California's new privacy law has accomplished what previously seemed unthinkable: It spurred tech companies and the ad industry to call for federal privacy legislation.
The NAD drew a distinction between material published with the motive of attracting readers and selling products: if a publisher's main economic motivation is to draw readers, the content is not advertising; if the primary purpose is to hawk merchandise, the content might be considered advertising.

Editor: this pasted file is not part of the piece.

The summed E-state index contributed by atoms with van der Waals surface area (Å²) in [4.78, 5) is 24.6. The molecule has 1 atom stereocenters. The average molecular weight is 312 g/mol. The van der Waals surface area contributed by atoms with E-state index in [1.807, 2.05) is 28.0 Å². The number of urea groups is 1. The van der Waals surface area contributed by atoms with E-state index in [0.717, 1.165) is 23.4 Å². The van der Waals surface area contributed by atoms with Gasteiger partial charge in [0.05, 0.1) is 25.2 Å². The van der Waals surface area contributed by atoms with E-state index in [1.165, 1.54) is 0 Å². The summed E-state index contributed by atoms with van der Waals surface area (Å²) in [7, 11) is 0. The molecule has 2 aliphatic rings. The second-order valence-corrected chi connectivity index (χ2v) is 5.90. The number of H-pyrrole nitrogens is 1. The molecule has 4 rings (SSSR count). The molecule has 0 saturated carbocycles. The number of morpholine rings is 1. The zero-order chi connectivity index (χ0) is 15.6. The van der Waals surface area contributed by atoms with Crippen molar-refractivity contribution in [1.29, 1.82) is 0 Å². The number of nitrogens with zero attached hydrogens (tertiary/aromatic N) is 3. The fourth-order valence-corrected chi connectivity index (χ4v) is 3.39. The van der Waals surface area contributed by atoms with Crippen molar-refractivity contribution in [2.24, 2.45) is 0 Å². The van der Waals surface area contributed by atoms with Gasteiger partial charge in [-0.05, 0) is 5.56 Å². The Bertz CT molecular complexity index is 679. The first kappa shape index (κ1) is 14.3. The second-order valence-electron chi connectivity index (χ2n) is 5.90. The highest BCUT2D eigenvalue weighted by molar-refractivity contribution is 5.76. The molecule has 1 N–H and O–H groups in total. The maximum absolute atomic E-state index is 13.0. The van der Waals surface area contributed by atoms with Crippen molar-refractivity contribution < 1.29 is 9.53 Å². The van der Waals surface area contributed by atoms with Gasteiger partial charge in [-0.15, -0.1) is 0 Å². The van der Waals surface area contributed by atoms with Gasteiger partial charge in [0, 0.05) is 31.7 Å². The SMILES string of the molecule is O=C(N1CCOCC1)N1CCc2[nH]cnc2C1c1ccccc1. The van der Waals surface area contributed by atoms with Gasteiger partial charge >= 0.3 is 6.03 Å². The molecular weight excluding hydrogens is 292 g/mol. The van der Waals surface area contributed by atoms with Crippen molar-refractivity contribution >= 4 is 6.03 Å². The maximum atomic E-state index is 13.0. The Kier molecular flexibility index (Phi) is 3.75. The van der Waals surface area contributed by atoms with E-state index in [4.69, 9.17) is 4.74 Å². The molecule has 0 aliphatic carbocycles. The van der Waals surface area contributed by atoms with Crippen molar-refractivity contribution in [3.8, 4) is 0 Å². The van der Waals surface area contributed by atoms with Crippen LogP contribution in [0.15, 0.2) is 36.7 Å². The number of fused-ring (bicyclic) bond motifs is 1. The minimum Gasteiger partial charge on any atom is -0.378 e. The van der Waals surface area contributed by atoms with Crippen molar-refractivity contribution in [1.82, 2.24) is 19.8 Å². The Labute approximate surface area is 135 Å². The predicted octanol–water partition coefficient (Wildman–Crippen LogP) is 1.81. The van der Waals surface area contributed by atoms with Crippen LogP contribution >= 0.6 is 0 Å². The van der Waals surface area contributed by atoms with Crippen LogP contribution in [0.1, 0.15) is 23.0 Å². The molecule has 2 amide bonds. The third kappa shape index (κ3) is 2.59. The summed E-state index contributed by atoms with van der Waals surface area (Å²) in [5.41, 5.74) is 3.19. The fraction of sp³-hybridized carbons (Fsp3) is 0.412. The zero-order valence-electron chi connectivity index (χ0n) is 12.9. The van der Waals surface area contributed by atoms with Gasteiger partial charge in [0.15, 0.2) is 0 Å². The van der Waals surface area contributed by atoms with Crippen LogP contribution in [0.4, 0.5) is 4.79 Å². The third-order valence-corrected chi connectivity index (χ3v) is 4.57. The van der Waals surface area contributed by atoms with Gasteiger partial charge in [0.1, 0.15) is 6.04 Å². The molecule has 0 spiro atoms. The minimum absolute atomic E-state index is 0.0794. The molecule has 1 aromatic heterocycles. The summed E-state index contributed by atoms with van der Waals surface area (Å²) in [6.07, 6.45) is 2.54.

Facebook recently instituted a fact-checking system aimed at preventing the spread of misinformation on the service. But the company's treatment of a recent Think Progress piece suggests the initiative is half-baked, at best.
Attorney General Jeff Sessions plans to meet this month with state attorneys general to discuss whether tech companies are "intentionally stifling the free exchange of ideas on their platforms."